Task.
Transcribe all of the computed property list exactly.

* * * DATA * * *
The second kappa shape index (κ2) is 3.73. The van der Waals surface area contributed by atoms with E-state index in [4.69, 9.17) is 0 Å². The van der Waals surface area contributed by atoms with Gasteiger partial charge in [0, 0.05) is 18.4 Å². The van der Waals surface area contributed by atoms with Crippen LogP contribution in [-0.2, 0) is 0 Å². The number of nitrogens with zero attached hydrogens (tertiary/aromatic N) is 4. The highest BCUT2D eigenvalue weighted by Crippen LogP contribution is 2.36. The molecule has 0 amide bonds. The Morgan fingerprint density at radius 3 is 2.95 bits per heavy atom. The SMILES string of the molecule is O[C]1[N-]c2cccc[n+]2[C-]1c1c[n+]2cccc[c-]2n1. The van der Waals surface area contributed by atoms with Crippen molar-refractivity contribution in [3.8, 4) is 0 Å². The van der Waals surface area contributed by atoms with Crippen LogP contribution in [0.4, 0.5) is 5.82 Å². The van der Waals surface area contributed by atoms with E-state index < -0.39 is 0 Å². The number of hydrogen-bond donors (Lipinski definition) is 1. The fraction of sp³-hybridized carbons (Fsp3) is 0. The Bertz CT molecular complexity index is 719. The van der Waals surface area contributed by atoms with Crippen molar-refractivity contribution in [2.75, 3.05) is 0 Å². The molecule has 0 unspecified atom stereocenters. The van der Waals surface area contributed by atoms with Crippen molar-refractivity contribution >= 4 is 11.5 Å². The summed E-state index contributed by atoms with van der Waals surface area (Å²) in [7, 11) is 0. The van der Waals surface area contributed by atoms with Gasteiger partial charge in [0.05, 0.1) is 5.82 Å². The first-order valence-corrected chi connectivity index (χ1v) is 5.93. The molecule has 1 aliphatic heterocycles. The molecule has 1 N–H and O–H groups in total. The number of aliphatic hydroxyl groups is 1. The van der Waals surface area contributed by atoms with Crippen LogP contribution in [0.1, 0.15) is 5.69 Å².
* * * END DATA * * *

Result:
The second kappa shape index (κ2) is 3.73. The van der Waals surface area contributed by atoms with E-state index in [4.69, 9.17) is 0 Å². The van der Waals surface area contributed by atoms with Gasteiger partial charge in [0, 0.05) is 18.4 Å². The van der Waals surface area contributed by atoms with Crippen LogP contribution in [-0.2, 0) is 0 Å². The number of nitrogens with zero attached hydrogens (tertiary/aromatic N) is 4. The highest BCUT2D eigenvalue weighted by Crippen LogP contribution is 2.36. The molecule has 0 amide bonds. The Morgan fingerprint density at radius 3 is 2.95 bits per heavy atom. The SMILES string of the molecule is O[C]1[N-]c2cccc[n+]2[C-]1c1c[n+]2cccc[c-]2n1. The van der Waals surface area contributed by atoms with Crippen molar-refractivity contribution in [3.8, 4) is 0 Å². The van der Waals surface area contributed by atoms with Crippen LogP contribution in [0.4, 0.5) is 5.82 Å². The van der Waals surface area contributed by atoms with E-state index < -0.39 is 0 Å². The number of hydrogen-bond donors (Lipinski definition) is 1. The fraction of sp³-hybridized carbons (Fsp3) is 0. The Bertz CT molecular complexity index is 719. The van der Waals surface area contributed by atoms with Crippen molar-refractivity contribution in [2.75, 3.05) is 0 Å². The molecule has 0 unspecified atom stereocenters. The van der Waals surface area contributed by atoms with Crippen molar-refractivity contribution >= 4 is 11.5 Å². The summed E-state index contributed by atoms with van der Waals surface area (Å²) in [7, 11) is 0. The van der Waals surface area contributed by atoms with Gasteiger partial charge in [0.05, 0.1) is 5.82 Å². The first-order valence-corrected chi connectivity index (χ1v) is 5.93. The molecule has 1 aliphatic heterocycles. The molecule has 1 N–H and O–H groups in total. The number of aliphatic hydroxyl groups is 1. The van der Waals surface area contributed by atoms with Crippen LogP contribution in [0.1, 0.15) is 5.69 Å².